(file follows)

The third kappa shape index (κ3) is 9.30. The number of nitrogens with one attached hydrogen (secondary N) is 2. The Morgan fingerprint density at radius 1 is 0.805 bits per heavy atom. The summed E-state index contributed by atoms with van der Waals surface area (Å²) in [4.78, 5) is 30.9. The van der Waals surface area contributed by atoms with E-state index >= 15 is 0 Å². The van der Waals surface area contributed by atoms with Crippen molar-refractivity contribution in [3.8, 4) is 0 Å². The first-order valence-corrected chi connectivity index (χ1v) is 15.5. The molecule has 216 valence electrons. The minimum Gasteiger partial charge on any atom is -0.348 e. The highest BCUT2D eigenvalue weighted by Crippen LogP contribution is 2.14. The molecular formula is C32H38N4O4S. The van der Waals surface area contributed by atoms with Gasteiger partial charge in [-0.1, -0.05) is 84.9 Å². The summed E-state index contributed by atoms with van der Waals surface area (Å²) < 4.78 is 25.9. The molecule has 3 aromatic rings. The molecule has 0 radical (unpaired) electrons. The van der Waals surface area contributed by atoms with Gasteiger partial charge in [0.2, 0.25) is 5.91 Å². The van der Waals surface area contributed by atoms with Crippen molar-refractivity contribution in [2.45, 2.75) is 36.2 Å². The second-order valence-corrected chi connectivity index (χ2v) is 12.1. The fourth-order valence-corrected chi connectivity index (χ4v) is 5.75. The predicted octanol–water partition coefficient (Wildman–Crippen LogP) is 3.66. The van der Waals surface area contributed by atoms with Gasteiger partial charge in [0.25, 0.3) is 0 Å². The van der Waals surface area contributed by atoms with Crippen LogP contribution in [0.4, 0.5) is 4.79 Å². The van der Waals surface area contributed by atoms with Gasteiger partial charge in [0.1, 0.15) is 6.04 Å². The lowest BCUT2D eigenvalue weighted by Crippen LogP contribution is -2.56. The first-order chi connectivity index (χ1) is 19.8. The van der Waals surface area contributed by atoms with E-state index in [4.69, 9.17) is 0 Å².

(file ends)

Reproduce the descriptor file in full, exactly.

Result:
The third kappa shape index (κ3) is 9.30. The number of nitrogens with one attached hydrogen (secondary N) is 2. The Morgan fingerprint density at radius 1 is 0.805 bits per heavy atom. The summed E-state index contributed by atoms with van der Waals surface area (Å²) in [4.78, 5) is 30.9. The van der Waals surface area contributed by atoms with E-state index >= 15 is 0 Å². The van der Waals surface area contributed by atoms with Crippen molar-refractivity contribution in [3.8, 4) is 0 Å². The first-order valence-corrected chi connectivity index (χ1v) is 15.5. The molecule has 216 valence electrons. The minimum Gasteiger partial charge on any atom is -0.348 e. The highest BCUT2D eigenvalue weighted by Crippen LogP contribution is 2.14. The molecular formula is C32H38N4O4S. The van der Waals surface area contributed by atoms with Gasteiger partial charge in [-0.1, -0.05) is 84.9 Å². The summed E-state index contributed by atoms with van der Waals surface area (Å²) < 4.78 is 25.9. The molecule has 3 aromatic rings. The molecule has 0 radical (unpaired) electrons. The van der Waals surface area contributed by atoms with Gasteiger partial charge in [0.2, 0.25) is 5.91 Å². The van der Waals surface area contributed by atoms with Crippen molar-refractivity contribution in [2.45, 2.75) is 36.2 Å². The second-order valence-corrected chi connectivity index (χ2v) is 12.1. The fourth-order valence-corrected chi connectivity index (χ4v) is 5.75. The predicted octanol–water partition coefficient (Wildman–Crippen LogP) is 3.66. The van der Waals surface area contributed by atoms with Gasteiger partial charge in [0.25, 0.3) is 0 Å². The van der Waals surface area contributed by atoms with Crippen LogP contribution in [0.4, 0.5) is 4.79 Å². The van der Waals surface area contributed by atoms with Gasteiger partial charge in [0.1, 0.15) is 6.04 Å². The lowest BCUT2D eigenvalue weighted by Crippen LogP contribution is -2.56. The first-order chi connectivity index (χ1) is 19.8. The van der Waals surface area contributed by atoms with E-state index in [4.69, 9.17) is 0 Å².